A woman in a same-sex marriage has been rejected for ordination in the Baltimore-Washington Annual Conference of the United Methodist Church (UMC).
Tara “T.C.” Morrow of Washington, D.C. had sought commissioning as a deacon and had obtained the positive recommendation of the local body responsible for certifying candidates, known as the Board of Ordained Ministry (BoOM). A vote of two-thirds of clergy members of the Annual Conference was also required, but Morrow did not receive the necessary number of votes. Commissioning is a necessary prerequisite stage prior to ordination.
The clergy decision to reject Morrow’s candidacy is an unusual one: following a positive recommendation by the local conference BoOM, final votes of the session of all clergy in a conference are often a rubber stamp. The development complicates, even in a liberal region of the church, a narrative advanced by UMC progressives that denominational standards on marriage and sexuality can be disregarded.
At the recent UMC General Conference in Portland, Oregon which met May 10-20, delegates voted to refer all resolutions regarding human sexuality to a specially appointed commission proposed by the church’s bishops. The commission will convene and report back with proposals prior to the 2020 General Conference scheduled to meet in Minneapolis, Minnesota.
LGBT caucus groups working within the UMC have suggested a moratorium on enforcing marriage and sexuality standards until Bishops report back.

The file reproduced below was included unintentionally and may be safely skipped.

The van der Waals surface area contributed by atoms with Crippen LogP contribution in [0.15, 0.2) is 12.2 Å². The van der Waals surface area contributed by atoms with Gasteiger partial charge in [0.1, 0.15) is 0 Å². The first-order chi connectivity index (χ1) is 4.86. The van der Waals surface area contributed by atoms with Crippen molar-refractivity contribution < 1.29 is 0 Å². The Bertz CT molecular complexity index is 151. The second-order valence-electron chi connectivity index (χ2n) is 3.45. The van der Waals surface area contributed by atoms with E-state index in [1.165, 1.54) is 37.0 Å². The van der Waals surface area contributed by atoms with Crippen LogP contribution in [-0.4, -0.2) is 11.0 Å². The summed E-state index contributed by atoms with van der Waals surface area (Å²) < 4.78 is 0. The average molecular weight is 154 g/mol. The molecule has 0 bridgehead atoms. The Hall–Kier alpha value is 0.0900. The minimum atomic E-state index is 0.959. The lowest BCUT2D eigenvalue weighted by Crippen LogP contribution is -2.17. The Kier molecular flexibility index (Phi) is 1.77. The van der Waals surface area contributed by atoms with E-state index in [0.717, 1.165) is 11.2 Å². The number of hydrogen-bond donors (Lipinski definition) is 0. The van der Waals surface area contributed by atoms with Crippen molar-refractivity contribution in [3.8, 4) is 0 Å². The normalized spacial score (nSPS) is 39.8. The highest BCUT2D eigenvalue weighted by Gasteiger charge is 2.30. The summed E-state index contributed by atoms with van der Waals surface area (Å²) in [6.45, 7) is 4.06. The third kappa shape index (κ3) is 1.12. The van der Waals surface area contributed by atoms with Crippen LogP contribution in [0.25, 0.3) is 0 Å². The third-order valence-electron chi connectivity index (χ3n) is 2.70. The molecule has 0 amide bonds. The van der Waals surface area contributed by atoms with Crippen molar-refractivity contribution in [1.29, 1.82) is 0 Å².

Morrow is a member of Foundry United Methodist Church in Washington, D.C. and is employed with the progressive advocacy group National Religious Campaign against Torture (NRCAT). Both NRCAT and an unofficial local LGBT caucus, Baltimore-Washington Area Reconciling United Methodists (BWARM) have released statements praising Morrow and lamenting the result of the clergy vote.
The United Methodist Church Book of Discipline forbids ordination of “self-avowed, practicing homosexuals” but the Baltimore-Washington BoOM announced last month that it would no longer consider sexual practices among its evaluation criteria. It was one of a handful of liberal annual conference BoOMs, including New York, Pacific Northwest and Northern Illinois, to formally announce they would disregard UMC ordination policy.
Some orthodox clergy in the annual conference had, prior to the vote on Morrow’s commissioning, released an open letter of opposition in response to the BoOm statement.
“Every person commissioned and ordained for ministry has made a commitment before the annual conference session to ‘preach and maintain’ the doctrine and uphold the discipline of the church,” the letter states. “Each has made a vow at their ordination to ‘be loyal to The United Methodist Church’” by “accepting its order, liturgy, doctrine, and discipline, defending it against all doctrines contrary to God’s Holy Word, and accepting the authority of those who are appointed to supervise your ministry.”
The letter writers argue that clergy of the conference are now being called upon by BoOM, “the very body which is charged with watching over the integrity of the vows of ordination,” to violate these vows.
Petitions to delete UMC requirements that clergy abstain from homosexual practice and/or other forms of extra-marital sex were defeated in the Faith and Order committee at General Conference.